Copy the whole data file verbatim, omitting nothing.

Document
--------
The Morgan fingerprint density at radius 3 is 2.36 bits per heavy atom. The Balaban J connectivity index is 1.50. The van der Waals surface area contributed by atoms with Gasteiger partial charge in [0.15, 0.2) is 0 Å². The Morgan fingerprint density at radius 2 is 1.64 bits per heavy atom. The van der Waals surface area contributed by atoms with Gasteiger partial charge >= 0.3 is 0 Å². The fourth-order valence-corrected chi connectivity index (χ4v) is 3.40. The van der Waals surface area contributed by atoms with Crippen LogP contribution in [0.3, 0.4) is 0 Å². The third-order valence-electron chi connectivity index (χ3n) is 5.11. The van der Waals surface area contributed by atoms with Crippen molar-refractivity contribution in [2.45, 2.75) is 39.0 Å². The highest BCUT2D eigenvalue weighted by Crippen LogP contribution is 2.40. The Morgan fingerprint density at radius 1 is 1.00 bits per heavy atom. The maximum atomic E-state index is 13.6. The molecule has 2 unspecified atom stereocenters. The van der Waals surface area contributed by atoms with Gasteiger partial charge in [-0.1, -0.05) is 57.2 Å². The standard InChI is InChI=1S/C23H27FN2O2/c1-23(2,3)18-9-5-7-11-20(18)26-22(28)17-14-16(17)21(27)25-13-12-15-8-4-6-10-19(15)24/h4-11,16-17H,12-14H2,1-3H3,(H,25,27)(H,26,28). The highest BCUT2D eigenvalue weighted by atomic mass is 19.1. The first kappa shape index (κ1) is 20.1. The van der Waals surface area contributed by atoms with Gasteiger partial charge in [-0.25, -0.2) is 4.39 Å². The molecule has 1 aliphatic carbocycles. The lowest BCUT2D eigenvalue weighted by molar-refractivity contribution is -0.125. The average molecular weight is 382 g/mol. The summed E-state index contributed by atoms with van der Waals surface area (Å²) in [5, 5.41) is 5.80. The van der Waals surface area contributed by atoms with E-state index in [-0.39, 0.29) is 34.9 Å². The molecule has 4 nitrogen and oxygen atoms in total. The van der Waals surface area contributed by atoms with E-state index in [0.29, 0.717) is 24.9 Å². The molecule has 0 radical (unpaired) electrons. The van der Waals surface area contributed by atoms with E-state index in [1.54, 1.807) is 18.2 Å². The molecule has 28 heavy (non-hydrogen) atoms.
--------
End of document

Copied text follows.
The Morgan fingerprint density at radius 3 is 2.36 bits per heavy atom. The Balaban J connectivity index is 1.50. The van der Waals surface area contributed by atoms with Gasteiger partial charge in [0.15, 0.2) is 0 Å². The Morgan fingerprint density at radius 2 is 1.64 bits per heavy atom. The van der Waals surface area contributed by atoms with Gasteiger partial charge >= 0.3 is 0 Å². The fourth-order valence-corrected chi connectivity index (χ4v) is 3.40. The van der Waals surface area contributed by atoms with Crippen LogP contribution in [0.3, 0.4) is 0 Å². The third-order valence-electron chi connectivity index (χ3n) is 5.11. The van der Waals surface area contributed by atoms with Crippen molar-refractivity contribution in [2.45, 2.75) is 39.0 Å². The highest BCUT2D eigenvalue weighted by Crippen LogP contribution is 2.40. The Morgan fingerprint density at radius 1 is 1.00 bits per heavy atom. The maximum atomic E-state index is 13.6. The molecule has 2 unspecified atom stereocenters. The van der Waals surface area contributed by atoms with Gasteiger partial charge in [-0.1, -0.05) is 57.2 Å². The standard InChI is InChI=1S/C23H27FN2O2/c1-23(2,3)18-9-5-7-11-20(18)26-22(28)17-14-16(17)21(27)25-13-12-15-8-4-6-10-19(15)24/h4-11,16-17H,12-14H2,1-3H3,(H,25,27)(H,26,28). The highest BCUT2D eigenvalue weighted by atomic mass is 19.1. The first kappa shape index (κ1) is 20.1. The van der Waals surface area contributed by atoms with Gasteiger partial charge in [-0.25, -0.2) is 4.39 Å². The molecule has 1 aliphatic carbocycles. The lowest BCUT2D eigenvalue weighted by molar-refractivity contribution is -0.125. The average molecular weight is 382 g/mol. The summed E-state index contributed by atoms with van der Waals surface area (Å²) in [5, 5.41) is 5.80. The van der Waals surface area contributed by atoms with E-state index in [-0.39, 0.29) is 34.9 Å². The molecule has 4 nitrogen and oxygen atoms in total. The van der Waals surface area contributed by atoms with E-state index in [0.29, 0.717) is 24.9 Å². The molecule has 0 radical (unpaired) electrons. The van der Waals surface area contributed by atoms with E-state index in [1.54, 1.807) is 18.2 Å². The molecule has 28 heavy (non-hydrogen) atoms.